Korin Gamadji Institute Pave the Way for Drug Education in Vic. Secondary Schools Bill in the 2018 YMCA Youth Parliament.

By Gabriella Payne.

The team from the Korin Gamadji Institute (KGI) have successfully passed their Bill in the YMCA Youth Parliament program today, paving the way for better drug education in Victorian secondary schools.
Olivia Bonanno, Joseph Yugumbari, Bek Lasky and Anaika Havea,  came together through the Indigenous Leadership Program at KGI.
This program, run by Richmond Football Club gives Aboriginal and Torres Strait Islander youth a chance to develop their leadership skills and cultural connections, while meeting like-minded young people in the process.
KGI has been involved with the YMCA Youth Parliament since 2013, a program which gives young people aged 16-25 an opportunity to voice their opinions in Victorian politics and to affect real change.

Since the program started 32 years ago, more than 25 bills from the YMCA Youth Parliament have gone on to become legislation.
“It’s really empowering just to get our voice out there, for our people,” said Joseph.
The whole team are passionate about Indigenous culture, family and community and
strongly believe in looking out for the generations of students to follow.

They are hoping to affect positive change with their Bill, by raising awareness about the issues surrounding drug use and providing a solution to the problem.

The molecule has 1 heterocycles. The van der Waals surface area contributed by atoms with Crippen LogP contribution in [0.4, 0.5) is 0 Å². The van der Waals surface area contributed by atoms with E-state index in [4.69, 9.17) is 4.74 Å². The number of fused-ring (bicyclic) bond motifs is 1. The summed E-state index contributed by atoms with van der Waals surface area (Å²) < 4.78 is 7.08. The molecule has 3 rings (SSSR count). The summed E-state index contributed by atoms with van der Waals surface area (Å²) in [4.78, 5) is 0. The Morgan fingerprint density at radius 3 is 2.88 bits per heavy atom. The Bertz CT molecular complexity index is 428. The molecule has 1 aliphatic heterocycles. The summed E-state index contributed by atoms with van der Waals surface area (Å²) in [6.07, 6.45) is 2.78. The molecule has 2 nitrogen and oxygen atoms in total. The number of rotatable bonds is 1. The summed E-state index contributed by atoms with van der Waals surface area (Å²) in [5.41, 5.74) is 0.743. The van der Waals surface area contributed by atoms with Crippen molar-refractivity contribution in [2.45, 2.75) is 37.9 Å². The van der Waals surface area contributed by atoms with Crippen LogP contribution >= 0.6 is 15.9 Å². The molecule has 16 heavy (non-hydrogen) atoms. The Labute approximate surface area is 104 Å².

“Normally you’re exposed to the ‘drugs are bad, don’t do them’ education,” said Olivia, “but no one ever really tells you what to do if you’re faced with them”.
Drugs often have a “backhanded impact on the users loved ones” said Bek, “this affects
friends, family and the wider community in many ways”.
By implementing compulsory drug education in Victorian secondary schools and improving the curriculum, the team believe Victoria will take a step towards eliminating drug use across the state.
“It affects everyone, no matter what social class or minority you come from,” said Anaika, “and as a secondary student, I can strongly say that I am uneducated in drugs”.

Issues such as reducing the number of Indigenous youth in detention, inclusion of Indigenous history in Victorian school curriculum and providing better education for remote Indigenous communities were also discussed during the adjournment debate in the YMCA Youth Parliament.

“We value this opportunity,” said Bek, “Indigenous representation is so important to us.”
The KGI students’ bill will now be passed on to the Victorian Government for consideration to be made into legislation.

Photos to come.

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